Let there be crop

The long term goal is for this humble 1 hectare compound to be a stepping stone to major expansion and kick start a new industry of agriculture in the region, the rest of Africa and beyond. It all starts with a single seed.

The team in Somaliland

The local team, headed up by our rising star Abdihakiim Mohamed Riraash, has taken up the mantel of Seawater Greenhouse Somaliland and begun the horticultural work and daily operations.

Getting stuck in it

This Seawater Greenhouse compound, we hope, is the first of many more to come. It brings about so much potential for change, not just in the country of Somaliland but on a global stage, to provide food, jobs and security.

The evaporator walls

These evaporator walls are made up of specialised corrugated card pads that become drenched in seawater. The hot dry wind of the local environment comes through these evaporator walls, picks up the rapidly evaporating moisture and enters the greenhouses as water vapour.

Close up and personal

The salt meanwhile concentrates on the evaporator walls and drains into waiting tanks beneath the walls, to eventually be turned into sea salt.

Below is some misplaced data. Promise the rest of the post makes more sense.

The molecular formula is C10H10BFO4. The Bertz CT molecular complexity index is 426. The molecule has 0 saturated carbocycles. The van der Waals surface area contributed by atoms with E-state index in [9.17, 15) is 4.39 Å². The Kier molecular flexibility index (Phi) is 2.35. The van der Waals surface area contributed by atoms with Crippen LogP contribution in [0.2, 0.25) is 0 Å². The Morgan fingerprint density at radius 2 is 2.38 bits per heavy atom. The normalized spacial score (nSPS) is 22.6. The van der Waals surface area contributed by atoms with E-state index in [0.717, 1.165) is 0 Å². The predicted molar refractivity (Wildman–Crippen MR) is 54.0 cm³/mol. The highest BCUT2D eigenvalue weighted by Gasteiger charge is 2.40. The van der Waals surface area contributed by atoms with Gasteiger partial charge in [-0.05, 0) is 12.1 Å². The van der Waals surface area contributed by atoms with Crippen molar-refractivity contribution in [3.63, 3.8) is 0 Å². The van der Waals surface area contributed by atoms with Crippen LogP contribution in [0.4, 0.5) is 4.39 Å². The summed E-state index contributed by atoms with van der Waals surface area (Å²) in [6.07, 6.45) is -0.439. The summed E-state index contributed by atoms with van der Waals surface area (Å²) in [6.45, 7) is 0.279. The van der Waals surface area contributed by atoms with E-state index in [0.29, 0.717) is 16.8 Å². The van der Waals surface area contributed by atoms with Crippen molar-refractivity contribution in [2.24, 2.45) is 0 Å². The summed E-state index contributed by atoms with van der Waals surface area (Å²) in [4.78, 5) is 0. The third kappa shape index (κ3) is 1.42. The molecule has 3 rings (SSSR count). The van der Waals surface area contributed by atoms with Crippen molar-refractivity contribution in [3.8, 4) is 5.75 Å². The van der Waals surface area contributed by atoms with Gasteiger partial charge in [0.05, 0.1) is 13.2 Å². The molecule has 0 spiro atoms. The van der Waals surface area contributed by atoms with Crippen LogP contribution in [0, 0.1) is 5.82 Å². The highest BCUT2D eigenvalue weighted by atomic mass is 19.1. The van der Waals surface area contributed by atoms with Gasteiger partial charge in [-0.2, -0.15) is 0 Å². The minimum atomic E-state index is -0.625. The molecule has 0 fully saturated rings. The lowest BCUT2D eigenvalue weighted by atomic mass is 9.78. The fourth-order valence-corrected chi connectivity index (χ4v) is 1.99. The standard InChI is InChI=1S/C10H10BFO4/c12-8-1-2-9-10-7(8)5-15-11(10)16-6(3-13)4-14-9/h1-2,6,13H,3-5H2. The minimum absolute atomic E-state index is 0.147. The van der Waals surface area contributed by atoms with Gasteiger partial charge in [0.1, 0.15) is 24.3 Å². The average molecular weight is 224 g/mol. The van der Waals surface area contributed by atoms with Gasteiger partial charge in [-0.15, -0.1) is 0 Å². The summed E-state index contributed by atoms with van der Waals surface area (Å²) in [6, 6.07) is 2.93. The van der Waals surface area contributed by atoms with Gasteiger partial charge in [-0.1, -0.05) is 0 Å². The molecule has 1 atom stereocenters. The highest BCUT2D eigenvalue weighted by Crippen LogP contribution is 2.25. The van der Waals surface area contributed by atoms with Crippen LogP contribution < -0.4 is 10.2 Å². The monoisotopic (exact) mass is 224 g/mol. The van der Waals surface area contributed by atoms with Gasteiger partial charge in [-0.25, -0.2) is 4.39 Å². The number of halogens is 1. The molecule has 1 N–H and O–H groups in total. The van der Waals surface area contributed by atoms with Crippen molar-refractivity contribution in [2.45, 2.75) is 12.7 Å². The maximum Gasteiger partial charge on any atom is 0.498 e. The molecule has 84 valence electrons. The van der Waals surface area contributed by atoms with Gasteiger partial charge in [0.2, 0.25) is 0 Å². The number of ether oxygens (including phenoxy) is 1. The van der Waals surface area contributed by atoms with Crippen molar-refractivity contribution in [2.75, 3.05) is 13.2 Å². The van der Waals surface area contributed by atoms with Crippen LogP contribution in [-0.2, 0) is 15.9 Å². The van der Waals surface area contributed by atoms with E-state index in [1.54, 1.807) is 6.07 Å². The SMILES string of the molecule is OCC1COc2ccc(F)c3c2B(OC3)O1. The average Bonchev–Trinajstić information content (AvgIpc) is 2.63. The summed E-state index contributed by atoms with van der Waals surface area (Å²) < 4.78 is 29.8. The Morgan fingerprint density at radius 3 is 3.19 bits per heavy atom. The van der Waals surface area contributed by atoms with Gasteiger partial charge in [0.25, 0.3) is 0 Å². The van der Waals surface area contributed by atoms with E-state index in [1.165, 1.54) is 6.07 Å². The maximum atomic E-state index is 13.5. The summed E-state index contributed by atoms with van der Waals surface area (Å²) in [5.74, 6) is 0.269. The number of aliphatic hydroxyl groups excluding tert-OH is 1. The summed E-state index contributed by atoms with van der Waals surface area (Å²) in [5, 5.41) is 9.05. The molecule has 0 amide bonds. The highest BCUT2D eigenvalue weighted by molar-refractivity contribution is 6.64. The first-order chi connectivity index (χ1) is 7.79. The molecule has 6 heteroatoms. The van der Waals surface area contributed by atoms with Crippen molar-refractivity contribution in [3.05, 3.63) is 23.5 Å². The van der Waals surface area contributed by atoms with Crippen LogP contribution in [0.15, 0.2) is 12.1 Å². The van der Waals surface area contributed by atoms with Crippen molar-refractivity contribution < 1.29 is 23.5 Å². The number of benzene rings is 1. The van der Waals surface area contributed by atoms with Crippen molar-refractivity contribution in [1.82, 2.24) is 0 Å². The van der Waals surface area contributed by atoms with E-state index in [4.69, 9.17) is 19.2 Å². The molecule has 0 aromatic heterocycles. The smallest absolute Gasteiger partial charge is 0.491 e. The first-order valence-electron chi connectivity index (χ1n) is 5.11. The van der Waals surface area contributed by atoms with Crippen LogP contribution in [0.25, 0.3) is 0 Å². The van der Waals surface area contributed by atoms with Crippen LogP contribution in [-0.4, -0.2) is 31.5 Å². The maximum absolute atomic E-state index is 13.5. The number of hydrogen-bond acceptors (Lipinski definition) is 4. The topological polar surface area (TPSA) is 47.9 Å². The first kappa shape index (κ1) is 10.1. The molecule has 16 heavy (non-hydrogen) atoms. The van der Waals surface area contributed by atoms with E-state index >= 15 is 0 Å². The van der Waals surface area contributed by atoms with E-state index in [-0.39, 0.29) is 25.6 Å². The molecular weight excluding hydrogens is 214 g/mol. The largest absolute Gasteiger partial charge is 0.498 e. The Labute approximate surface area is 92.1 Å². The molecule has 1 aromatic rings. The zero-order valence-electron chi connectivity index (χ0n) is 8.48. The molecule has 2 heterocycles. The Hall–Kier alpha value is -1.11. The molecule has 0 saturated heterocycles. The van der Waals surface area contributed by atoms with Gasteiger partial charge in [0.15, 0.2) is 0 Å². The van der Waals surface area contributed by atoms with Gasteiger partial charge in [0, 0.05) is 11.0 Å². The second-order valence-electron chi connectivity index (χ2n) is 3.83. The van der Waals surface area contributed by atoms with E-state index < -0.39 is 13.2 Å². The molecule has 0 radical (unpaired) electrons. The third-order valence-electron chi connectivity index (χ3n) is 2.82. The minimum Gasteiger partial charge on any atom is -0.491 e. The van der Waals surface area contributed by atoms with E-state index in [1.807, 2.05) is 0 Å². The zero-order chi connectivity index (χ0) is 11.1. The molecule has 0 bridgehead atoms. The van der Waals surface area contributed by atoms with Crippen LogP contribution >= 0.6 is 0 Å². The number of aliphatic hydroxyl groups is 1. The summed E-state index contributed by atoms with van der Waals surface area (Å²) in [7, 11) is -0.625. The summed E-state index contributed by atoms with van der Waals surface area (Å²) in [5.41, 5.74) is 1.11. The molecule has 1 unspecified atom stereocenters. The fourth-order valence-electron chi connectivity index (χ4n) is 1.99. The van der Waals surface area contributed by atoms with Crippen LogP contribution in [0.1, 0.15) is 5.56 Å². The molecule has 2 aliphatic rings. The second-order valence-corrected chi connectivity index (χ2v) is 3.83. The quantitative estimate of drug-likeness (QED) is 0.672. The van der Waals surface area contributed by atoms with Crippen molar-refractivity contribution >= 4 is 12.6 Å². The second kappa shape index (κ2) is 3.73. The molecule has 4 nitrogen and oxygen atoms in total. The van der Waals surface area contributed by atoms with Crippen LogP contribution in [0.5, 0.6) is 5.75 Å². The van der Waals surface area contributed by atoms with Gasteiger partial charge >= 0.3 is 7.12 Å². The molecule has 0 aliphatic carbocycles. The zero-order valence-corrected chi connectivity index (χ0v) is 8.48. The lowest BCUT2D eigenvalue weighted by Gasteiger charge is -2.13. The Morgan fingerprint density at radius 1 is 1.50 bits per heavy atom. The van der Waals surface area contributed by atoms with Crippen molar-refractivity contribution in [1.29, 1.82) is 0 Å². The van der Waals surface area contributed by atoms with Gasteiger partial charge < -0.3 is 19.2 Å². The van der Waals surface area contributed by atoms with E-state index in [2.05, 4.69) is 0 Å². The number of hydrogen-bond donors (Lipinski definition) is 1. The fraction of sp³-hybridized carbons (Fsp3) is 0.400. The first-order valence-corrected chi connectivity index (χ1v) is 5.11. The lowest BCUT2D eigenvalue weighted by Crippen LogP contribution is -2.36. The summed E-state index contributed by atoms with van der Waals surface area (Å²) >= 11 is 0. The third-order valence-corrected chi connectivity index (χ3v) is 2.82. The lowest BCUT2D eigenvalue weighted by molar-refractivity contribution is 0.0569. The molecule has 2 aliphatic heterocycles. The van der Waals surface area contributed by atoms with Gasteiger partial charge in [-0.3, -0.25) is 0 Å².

Filling up nicely

The presence of this water vapour inside the Seawater Greenhouses raises the humidity inside to 99% and drops the temperature from 45 degrees to 25 degrees, creating an optimised environment ‘oasis effect’ to grow crops.

Cleaning the salt

After clearing out these final bits, organising them and finding them new homes within the compound, we brought in the salt evaporator trays and prepared the building.

Salt is born

If we desalinate that much seawater, without putting the concentrated brine back in the sea, what do we do with all that sodium chloride salt? Right now, we don’t know, but Salt batteries are a promising new development as is forward osmosis. Sodium chloride is also the feedstock to over 1,400 industries and processes, including most plastics, acids and alkali.

The salt shed

Once the evaporator walls were finished we turned our attention to the Salt Shed. Up until now, it had effectively been used as a storage shed for our final materials and tools.

Back of the net

The whole team then returns to one end of the netting and begins to apply clips as well as tension to the net, along its entire length, until finally the very ends of the netting is anchored into the ground.

Erecting the shade netting

The net is then unfolded slowly from one end to the other whilst using special netting clips to temporarily hold the netting in place. These nets are very large, even small gusts of wind can make the netting unmanageable, so these temporary clips are essential.